When batters set the record two years ago of 1.26 home runs per game, several surprising sluggers emerged from relative obscurity to become fantasy factors. Bellinger, in his rookie season, hit 39 home runs (before dropping to 25 in 2018). Justin Smoak (38 HRs), Logan Morrison (38), Eric Thames (31), Domingo Santana (30), and Yonder Alonso (28) all displayed a level of home run power they had never shown before. Many fantasy owners plucked them off the waiver wire for pennies.

Meanwhile, veterans Mike Moustakas (38 HRs), Ryan Zimmerman (36), Jay Bruce (36), and Jonathan Schoop (32) were draft-day bargains who far outproduced their initial cost. Could we have a similar power surge this season? It sure looks like it.

To see who’s taking advantage of the favorable home run conditions, we’ll look at the Statcast metric, barrels per plate appearance. This measures how frequently a player hits the ball with an optimal exit velocity AND launch angle—which is called a “barrel” and is named for the sweet spot on the bat. There are several players we’d expect to see at the top of the leaderboard. Mike Trout ranks second, Anthony Rendon is fourth, and Khris Davis is seventh. However, there are a few intriguing names as well (minimum of 25 balls in play):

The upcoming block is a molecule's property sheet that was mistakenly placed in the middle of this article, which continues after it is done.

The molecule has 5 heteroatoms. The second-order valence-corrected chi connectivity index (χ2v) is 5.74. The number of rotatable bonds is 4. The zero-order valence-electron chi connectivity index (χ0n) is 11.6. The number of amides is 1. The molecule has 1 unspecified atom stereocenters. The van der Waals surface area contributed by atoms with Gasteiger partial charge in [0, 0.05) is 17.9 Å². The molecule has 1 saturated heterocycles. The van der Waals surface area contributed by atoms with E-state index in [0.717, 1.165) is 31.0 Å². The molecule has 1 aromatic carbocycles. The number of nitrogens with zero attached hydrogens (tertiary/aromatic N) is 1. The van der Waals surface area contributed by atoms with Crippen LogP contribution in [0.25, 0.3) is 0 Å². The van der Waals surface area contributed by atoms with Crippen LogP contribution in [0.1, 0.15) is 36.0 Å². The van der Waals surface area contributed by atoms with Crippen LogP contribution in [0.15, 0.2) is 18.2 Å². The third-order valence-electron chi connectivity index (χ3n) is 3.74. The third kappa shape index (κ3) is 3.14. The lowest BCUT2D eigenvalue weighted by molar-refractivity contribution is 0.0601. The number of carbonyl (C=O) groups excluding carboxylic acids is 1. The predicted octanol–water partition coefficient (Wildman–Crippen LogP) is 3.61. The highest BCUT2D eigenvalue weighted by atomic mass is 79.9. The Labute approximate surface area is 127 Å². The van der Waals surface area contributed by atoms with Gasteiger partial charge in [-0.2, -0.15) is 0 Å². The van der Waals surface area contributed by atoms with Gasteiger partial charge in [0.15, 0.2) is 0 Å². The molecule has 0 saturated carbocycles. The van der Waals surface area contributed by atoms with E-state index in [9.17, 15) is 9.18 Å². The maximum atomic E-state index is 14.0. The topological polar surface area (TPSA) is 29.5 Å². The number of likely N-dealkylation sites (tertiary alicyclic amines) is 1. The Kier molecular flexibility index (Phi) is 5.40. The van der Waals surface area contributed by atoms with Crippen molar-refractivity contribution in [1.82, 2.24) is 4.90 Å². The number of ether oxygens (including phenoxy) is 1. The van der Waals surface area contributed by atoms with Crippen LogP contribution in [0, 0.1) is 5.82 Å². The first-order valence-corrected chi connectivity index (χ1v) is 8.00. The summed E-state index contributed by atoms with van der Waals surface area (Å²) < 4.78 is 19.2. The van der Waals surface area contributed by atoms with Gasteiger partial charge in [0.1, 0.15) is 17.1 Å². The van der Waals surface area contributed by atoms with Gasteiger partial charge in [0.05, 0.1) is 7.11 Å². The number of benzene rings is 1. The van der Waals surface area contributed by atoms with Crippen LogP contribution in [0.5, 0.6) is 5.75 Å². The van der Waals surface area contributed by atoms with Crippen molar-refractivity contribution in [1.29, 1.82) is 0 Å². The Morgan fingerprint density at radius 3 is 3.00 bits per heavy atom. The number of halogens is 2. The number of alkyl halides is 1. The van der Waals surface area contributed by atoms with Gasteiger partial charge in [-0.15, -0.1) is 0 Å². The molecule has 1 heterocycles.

1. Gary Sanchez, New York Yankees (22.2%). Despite going on the injured list last week, Sanchez leads all catchers in home runs (6) and RBI (11). He was part of the homer surge two years ago, but struggled mightily during an injury-plagued 2018. A calf strain shouldn’t keep him out much more than the minimum of 10 days. An exceptionally weak catcher crop should keep his fantasy value high all season long.

3. Pete Alonso, New York Mets (17.7%). Could he be this year’s version of a 2017 Bellinger? They both showed impressive plate discipline in the minors that’s translated into a walk rate above 10% as a rookie major leaguer. In the early going, Alonso has walked more than he’s struck out. While that won’t continue, it does show how successful he’s been selecting pitches to hit. And when he hits them, they go a long way. His 454-foot home run April 11 at Atlanta left the bat at 118.3 mph, the hardest-hit ball Statcast has recorded this season.